Charismatic renewal must help dioceses with lay formation, pope says

VATICAN CITY (CNS) -- Charismatic renewal movements should provide support and advice to bishops and priests by accompanying, guiding and deepening the faith of all those who take part in their initiatives and communities, Pope Francis said.

Addressing participants at a meeting of the Catholic Charismatic Renewal International Service, also known as "Charis," the pope thanked them for their service and reminded them to "never forget that your task is not to judge who is or is not an 'authentic charismatic,' this is not your task."

"This is a temptation in the church, from the beginning: 'I belong to Paul' -- 'I belong to Apollos' -- 'I belong to Peter'," the pope said in his address at the Vatican Nov. 4. "No, this is not right."

"Rather, you are called to provide support and advice to bishops and priests by accompanying all groups and the varied realities that make up the charismatic renewal," he said.

Those who genuinely experience renewal in their life can be seen by their ability to smile, the pope said. "And this smile will help you stay on guard against the temptation to exercise power and influence, or to be competitive or overbearing."

"The real task is to serve," he said. "It is important to make room for the new generation of leaders," which calls for "constant attention to the formation of the young, from whose ranks those future leaders will come."

"Charis is called to accompany and guide all charismatic communities, in communion, on the path ahead," Pope Francis said.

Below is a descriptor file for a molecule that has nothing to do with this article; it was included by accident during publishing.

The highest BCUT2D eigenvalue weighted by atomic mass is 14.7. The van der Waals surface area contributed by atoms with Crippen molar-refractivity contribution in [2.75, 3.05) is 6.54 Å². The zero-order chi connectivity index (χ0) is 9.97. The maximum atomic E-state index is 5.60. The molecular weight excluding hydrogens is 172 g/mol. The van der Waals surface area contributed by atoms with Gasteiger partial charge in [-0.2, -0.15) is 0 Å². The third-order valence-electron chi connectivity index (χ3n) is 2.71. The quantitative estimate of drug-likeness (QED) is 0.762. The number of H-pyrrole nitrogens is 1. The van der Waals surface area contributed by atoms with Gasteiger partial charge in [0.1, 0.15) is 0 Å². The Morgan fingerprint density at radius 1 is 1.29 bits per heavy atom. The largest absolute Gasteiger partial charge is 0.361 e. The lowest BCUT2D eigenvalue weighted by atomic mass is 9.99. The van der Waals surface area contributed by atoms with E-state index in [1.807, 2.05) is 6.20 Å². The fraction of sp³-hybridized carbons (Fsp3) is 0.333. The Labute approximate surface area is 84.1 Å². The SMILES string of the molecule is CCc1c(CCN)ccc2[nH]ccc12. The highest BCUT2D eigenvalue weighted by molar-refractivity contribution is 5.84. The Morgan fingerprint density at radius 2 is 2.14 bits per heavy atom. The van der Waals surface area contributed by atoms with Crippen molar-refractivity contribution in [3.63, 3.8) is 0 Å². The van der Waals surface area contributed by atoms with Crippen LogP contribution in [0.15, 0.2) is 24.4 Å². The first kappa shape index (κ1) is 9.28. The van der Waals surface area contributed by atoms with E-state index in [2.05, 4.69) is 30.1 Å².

He encouraged them to continue to expand their "Life in the Spirit Seminars," which let people "encounter the living Jesus, in his word and his Spirit, and at the same time to experience his church as a welcoming environment, a place of grace, reconciliation and rebirth."

Charismatic groups should make the seminars more widely available, especially "in small and more remote places, and among the poor" and those who are marginalized, he said. Instead of only holding seminars "in large venues and with well-known leaders," he said, "small parish groups and local leaders can organize them and present them to people in their area."

The seminars also "need to be followed up by suitable methods of continuing formation that can fan into flame the graces received and encourage ongoing growth in faith and prayer, the moral and sacramental life, the practice of charity and cooperation in the church's mission," he said.